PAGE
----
Freakonomics is intended to challenge ones prior beliefs and the conventional wisdom of the reader. Conclusions derived from various investigations described throughout the book will often shock you. Some may even irritate your sensitivities. The authors, Steven D. Levitt an economist and Stephen J. Dubner a writer, do not argue that conventional wisdom is “always” wrong, but they do conclude that the conventional wisdom used as an explanation for many social issues is unexamined, unquestioned and often incorrect. Freakonomics provides you with real life examples of incentives and how they affect human behavior. It shows how everyday situations, purchases, and decisions affect the economy, and how humans are tempted to participate in different activities because of incentives. This book discusses the economy and how it is affected in the perspective of life. The authors provide you with statistics and evidence that they have collected to defend their statements. You will find the topics interesting and would never imagine the role they take in the economy. While reading you will hear about the “butterfly” effect and how an event can affect someone or something years down the line and have undesired or unexpected effects.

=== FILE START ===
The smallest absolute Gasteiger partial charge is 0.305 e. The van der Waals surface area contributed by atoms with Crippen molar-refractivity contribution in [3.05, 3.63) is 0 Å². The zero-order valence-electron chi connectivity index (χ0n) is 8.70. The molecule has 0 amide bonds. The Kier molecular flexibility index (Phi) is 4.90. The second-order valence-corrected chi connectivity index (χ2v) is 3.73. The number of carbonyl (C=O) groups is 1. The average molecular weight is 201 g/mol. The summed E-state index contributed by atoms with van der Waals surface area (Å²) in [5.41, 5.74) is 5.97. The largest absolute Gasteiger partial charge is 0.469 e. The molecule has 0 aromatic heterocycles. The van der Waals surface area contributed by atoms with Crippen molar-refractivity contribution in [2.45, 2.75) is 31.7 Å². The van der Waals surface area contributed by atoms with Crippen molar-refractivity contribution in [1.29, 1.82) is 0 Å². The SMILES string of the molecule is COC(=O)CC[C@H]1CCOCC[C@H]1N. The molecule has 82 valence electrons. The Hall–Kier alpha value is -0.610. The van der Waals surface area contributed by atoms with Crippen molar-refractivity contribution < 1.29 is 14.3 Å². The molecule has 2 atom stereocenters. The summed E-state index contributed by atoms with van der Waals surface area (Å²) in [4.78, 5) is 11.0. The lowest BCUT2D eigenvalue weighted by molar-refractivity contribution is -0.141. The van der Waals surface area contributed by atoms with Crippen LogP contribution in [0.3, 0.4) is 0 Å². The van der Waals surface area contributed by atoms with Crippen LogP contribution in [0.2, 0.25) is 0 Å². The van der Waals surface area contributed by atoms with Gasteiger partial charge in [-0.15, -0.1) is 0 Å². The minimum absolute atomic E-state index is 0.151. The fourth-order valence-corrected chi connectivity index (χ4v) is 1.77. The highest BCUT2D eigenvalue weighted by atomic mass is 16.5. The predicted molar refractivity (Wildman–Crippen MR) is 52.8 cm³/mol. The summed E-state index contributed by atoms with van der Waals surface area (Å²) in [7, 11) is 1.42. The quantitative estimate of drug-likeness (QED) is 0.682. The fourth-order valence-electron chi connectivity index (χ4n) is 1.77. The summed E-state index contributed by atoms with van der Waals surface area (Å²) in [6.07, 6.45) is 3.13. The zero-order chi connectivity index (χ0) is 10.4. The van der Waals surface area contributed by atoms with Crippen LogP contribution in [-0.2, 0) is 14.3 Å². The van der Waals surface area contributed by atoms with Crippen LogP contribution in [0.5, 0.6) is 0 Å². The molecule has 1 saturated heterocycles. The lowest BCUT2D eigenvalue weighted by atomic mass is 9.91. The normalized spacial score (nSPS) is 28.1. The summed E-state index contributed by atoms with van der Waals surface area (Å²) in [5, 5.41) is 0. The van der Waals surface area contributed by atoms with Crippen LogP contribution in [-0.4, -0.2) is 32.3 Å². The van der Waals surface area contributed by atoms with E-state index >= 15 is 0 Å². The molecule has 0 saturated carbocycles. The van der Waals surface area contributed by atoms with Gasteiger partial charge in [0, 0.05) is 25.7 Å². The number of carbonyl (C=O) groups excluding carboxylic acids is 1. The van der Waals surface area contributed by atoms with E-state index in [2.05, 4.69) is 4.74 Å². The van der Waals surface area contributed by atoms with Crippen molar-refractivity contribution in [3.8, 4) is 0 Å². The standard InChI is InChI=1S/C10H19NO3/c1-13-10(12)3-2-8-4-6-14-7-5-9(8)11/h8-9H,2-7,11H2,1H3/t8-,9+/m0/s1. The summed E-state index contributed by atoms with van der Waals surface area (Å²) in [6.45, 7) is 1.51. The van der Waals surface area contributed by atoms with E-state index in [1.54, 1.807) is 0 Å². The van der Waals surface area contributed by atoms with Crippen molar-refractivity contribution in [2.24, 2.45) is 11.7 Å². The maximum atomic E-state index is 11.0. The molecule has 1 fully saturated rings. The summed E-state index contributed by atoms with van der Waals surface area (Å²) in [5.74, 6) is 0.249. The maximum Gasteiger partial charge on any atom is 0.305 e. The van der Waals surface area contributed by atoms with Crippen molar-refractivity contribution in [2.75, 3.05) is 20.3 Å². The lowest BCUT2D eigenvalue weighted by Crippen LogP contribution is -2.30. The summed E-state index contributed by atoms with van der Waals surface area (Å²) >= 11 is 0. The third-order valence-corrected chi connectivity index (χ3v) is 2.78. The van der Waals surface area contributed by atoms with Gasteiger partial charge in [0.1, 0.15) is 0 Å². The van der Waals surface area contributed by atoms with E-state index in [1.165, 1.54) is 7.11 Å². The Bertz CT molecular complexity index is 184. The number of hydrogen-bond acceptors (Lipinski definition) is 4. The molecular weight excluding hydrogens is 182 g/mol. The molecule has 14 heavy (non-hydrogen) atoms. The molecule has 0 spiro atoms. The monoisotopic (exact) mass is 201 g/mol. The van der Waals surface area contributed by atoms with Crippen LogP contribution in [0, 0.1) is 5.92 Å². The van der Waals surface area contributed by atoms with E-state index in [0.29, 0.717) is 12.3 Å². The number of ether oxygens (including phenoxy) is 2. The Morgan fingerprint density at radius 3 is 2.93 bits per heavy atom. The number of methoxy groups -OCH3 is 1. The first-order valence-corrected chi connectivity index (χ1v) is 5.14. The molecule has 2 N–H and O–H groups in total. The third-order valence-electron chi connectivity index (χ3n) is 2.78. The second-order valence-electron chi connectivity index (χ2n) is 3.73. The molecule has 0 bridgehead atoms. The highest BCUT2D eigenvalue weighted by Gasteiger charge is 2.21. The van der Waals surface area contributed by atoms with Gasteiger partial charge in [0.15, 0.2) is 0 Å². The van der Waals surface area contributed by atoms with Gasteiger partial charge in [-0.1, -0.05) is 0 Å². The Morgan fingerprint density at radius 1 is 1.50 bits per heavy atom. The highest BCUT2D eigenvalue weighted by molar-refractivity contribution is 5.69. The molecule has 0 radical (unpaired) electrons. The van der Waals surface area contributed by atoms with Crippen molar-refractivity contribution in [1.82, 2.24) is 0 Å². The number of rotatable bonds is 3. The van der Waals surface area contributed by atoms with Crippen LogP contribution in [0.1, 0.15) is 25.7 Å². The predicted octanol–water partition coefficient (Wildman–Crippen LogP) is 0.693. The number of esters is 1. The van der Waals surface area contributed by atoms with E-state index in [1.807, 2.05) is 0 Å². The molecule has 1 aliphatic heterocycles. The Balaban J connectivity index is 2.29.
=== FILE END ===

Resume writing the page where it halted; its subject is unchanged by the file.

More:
While reading the chapter on “What Do Schoolteachers and Sumo Wrestlers Have in Common?” I could think of several examples that take place in countries like Argentina in their daily dealings with the corruption in law enforcement. It’s not that the policemen are bad people or that they don’t have morals, it is that the monetary incentive is strong enough that they prefer to “cheat” and profit more from corruption than what they would earn by their monthly wages which is zero to nothing in comparison. Within this chapter they explain how incentives sometimes lead to cheating. Incentives in business should be established wisely, in order for them to have the desired effect,...